My Quilt National Pilgrimage

Every odd year the Dairy Barn in Athens, Ohio, hosts the prestigious juried show Quilt National. Since I live in Ohio I try to get to Athens to see it. Last weekend was my chosen time.

I arrived for the show’s opening, which featured short talks many of the artists gave about their work. It made for a crowd, but I loved hearing about the thoughts behind the works. Some artists talked in abstractions; others cried.

How did I think this show compared with previous ones? It seemed solidly in the middle, with a heavy emphasis on abstract work. Craftsmanship quality was good and there was a mix of previously shown artists with new ones. I don’t recall any wildly offbeat pieces or any that I felt didn’t belong there. On the other hand, while I admired many of the works, there were few I had an emotional response to.

Lots of: piecing, solid colors, parallel line quilting.

A bit of: experiments with quilt shapes (one was like a gathered curtain, another was separate tubes of bound cloth,) social statements (women’s rights and the wall,) use of digital design.

Little of: representational art, photographs, multi-media (i.e., over painting), dense showy quilting, unconventional materials.

Following are photos I took that are clear enough to publish. There were many other works I wanted to capture, but crowds made that difficult.

“Agitation” by Helen Geglio is made of old shirts found in an attic. Geglio said they still smelled of bleach. She noted how laborious laundry used to be and said a woman invented permanent press.
Margaret Black’s “Curb Appeal 17” is large and shows how black and white can anchor a piece.
Anna Brown’s “Ebb and Flow” represents kelp. The bits of lime green sure catch the eye.
Susan Callahan’s “Stove Top” is based on photographs printed on fabric and then painted. It turns out she’s a chef.
Carson Converse’s piece is subtle and represents the antithesis of her day job.
Chris Edmonds’ “Grasslands: Winter Approaches” is the piece most likely to be praised by my husband.
Eleanor McCain had the largest piece, all mounted on a very long rod. She demonstrated how you can easily shift which part shows..
“Backyard” is taken from Barbara Oliver Hartman’s rear yard. She named the tree on the right Ginger.
Detail from Jill Kerttula’s “Gingko Street” that shows how she augments her photos with fabrics and stitches. The shadow at the bottom is my hand. Her take on QN is here.
Margarita Korioth carefully planned her work on her computer, and created fabric from newspapers in 3 languages that represent her background.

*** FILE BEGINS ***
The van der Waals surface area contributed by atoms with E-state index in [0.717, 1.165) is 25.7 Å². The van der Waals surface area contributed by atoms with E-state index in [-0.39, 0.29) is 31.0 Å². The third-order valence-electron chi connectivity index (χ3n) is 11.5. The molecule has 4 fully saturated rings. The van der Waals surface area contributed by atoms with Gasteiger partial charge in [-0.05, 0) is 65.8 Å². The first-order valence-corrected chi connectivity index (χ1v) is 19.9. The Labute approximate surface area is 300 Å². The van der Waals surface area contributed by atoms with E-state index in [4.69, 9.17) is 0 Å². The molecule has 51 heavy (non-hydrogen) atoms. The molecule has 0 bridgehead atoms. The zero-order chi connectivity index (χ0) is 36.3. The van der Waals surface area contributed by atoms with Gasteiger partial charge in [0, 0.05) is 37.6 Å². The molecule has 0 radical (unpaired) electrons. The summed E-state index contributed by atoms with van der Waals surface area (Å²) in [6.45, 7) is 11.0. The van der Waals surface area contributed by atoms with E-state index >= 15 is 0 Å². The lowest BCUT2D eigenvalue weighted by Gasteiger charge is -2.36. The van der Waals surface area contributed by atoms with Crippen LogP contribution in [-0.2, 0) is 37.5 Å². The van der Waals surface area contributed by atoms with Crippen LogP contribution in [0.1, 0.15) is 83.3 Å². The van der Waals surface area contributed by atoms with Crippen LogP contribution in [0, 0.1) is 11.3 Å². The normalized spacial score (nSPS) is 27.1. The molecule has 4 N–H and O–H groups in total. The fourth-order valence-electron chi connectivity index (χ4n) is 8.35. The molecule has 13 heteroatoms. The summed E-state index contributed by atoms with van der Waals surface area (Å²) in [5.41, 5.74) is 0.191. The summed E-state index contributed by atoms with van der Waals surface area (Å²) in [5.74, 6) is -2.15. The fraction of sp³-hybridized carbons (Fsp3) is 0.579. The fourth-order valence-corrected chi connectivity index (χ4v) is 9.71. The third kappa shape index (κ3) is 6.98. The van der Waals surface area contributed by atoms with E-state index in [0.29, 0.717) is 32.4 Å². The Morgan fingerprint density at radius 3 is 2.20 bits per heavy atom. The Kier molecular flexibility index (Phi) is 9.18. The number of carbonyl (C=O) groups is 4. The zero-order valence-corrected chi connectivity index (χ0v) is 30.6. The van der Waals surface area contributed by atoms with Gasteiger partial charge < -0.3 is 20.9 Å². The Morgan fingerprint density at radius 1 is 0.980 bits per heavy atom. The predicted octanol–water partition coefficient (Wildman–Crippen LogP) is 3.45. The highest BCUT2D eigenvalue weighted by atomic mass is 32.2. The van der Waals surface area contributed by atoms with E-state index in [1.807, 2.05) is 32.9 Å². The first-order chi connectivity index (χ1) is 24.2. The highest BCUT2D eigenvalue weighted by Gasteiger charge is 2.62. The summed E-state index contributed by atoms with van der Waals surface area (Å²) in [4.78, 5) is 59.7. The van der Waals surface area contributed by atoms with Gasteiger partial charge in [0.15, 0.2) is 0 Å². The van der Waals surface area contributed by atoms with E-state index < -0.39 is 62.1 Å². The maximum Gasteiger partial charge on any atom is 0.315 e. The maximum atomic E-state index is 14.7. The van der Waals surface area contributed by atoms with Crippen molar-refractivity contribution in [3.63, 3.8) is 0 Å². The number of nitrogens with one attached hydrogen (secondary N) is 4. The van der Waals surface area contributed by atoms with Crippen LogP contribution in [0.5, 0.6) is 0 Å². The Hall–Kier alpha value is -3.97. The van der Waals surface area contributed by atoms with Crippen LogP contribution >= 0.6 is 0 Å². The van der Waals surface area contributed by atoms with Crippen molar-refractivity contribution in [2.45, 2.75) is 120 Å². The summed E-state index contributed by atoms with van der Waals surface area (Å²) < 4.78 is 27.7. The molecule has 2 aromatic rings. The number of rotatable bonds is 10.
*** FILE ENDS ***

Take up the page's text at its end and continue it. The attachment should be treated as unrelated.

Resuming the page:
Cecile Trentini’s “Shadow Alchemy” is made of cyanotypes of a wildly diverse group of objects.
Isabell Wiessler’s “Horizonte VI” is based on a photo, but made more abstract with paint and stitch.
Here is Anne Wu talking about her “Shi Sha Square on Square.” There’s lots of bling in each square and there are lots of squares.

I was glad I had the chance to see some rock stars of the quilting world – Caryl Bryer Fallert-Gentry, Betty Busby, Jean Wells Keenan, Eleanor McCain, Sheila Frampton Cooper, to name a few. I even had lunch with two of the artists. Unfortunately, I didn’t spend as much time as I would have liked with the pieces themselves. For one of the show juror’s takes and lots more photos, check out Judy Kirpich’s post. You can see the award winners here.

I’m linking to Off The Wall Friday.

9 Comments

Filed under Art quilts, Quilt Shows

9 responses to “My Quilt National Pilgrimage

  1. Thanks for sharing! Very inspiring!

  2. Ann Scott

    Isn’t it amazing what some people do with fabric, thread, other media and technology! Lucky you attending again. Thanks for sharing and the links.

  3. Judith Campbell

    Thanks for sharing! Easy to see some of the influences at work here. Well worth going, as always.

  4. Such wonderful variety of styles! And so different from what we’d see at a garden-variety quilt show. I think your husband and I must have similar taste–I like the grasslands one, too, and the stove top and the shadow/cyanotype.

    • To me the joy of art quilt shows is that each piece is original – no Judy Niemeyer patterns. That doesn’t mean all the work appeals to me, but I can appreciate the design work that went into it.

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